Making a Paschal Basket

As Great Lent comes to a close, we observe the colorful tradition which has been passed down through generations; the cherished custom of the blessing of the Paschal food eaten on Easter Sunday, or better known as Pascha! Each of the following traditional foods has a symbolic and spiritual significance. My hope is to share an example of a Traditional Pascha basket, which stems from the Slavic Orthodox tradition, and share what each item symbolizes. Although these particular items in the basket have a long standing tradition, they are in no way required! Each family will put together Pascha basket that is unique and special. It is common that family members will include items that they have been abstaining from during the fast, and items they are most looking forward to breaking the fast with after Pascha!

As a parish community, we are looking forward to blessing the Paschal Baskets this year! Here are some instructions on how to make a Paschal Basket. If you have any questions, please contact Subdn. David.

Paschal Basket

Typically there is one large wicker basket with a handle per family. Some families may choose to have a separate basket for the children with gifts, candy, etc. If you do not have a large basket try finding one at your local thrift stores, second hand websites (like Facebook Marketplace, Craigslist, etc), HomeGoods, or other home decor stores.

Paschal Bread

A rich sweet bread made with milk, butter, eggs, and made with yeast. The bread reminds us that Jesus is the bread of life (John 6:35). The yeast is a symbol of the New Covenant; the Jews made unleavened bread, and since we are children under the New Covenant, we make leavened bread.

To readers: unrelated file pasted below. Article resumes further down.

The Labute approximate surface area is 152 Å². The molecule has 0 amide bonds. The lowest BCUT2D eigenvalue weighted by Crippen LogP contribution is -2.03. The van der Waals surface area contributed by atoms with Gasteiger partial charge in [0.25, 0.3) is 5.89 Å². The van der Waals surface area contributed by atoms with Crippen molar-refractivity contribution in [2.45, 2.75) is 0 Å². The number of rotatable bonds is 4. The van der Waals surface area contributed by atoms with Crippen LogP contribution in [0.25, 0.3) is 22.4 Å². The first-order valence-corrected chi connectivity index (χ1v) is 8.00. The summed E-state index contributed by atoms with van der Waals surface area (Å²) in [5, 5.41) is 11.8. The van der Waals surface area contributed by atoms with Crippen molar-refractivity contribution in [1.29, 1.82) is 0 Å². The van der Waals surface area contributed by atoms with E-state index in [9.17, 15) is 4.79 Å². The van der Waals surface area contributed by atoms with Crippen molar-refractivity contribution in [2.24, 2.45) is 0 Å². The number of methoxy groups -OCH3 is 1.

Store Bought Option : Each culture has its own eggy sweet bread. You can find some more traditional versions below. But if you’re needing a simple store bought option, look for some Brioche bread or Hawaiian rolls or even some crescent rolls as a great store bought option to add to your Pascha Basket!

Paska – is the Ukrainian or Georgian traditional bread, decorated with a braided cross on top and baked in a round cake pan. You can find step by step instructions on how to make this bread HERE thanks to Korena in the Kitchen Blog.

Kulich – is the traditional Russian bread, often made with dried fruit and decorated with icing and sprinkles. The process of this bread is quite lengthly (totaling 7+ hours) but much of that is passively for the various rises. You can follow a step by step recipe HERE thanks to Natasha’s Kitchen Blog.

Tsoureki – is the traditional Greek braided bread. The braided form of this bread is a display of the Trinity – 3 in 1. This semi-sweet bread is made using eggs, butter and cream. You can follow a step by step recipe HERE thank to Hey Foodie Girl, an Orthodox Food Blogger, which will make a bunch of loaves to share!

Paschal Eggs

Eggs Brightly Colored or dyed red, they symbolize new life and the resurrection. The red egg, which we crack, reminds us of the tomb from which Christ arose. This is because of the miracle of new life which comes from the egg, just as Christ miraculously came forth from the tomb, shattering the bonds of sin. Of course, red for His blood shed for us, and the miracle from St Maria Magdalane when the egg in her hand miraculously turned red as she proclaimed “Christ is Risen” to the non-believing Emperor.


Pysanky is a Ukrainian Easter egg, decorated with traditional Ukrainian folk designs using a wax-resist method. The word pysanky comes from the verb pysaty, “to write” or “to inscribe”, as the designs are not painted on, but written (inscribed) with beeswax. You can watch a video on YouTube on how to make these special painted eggs HERE.

  • Pysanky Egg Decorating Kit by Draw Near Designs (currently 20% off this week only)
  • Wooden “Pysanky” Eggs for Little Ones by Draw Near Designs (also 20% off this week only)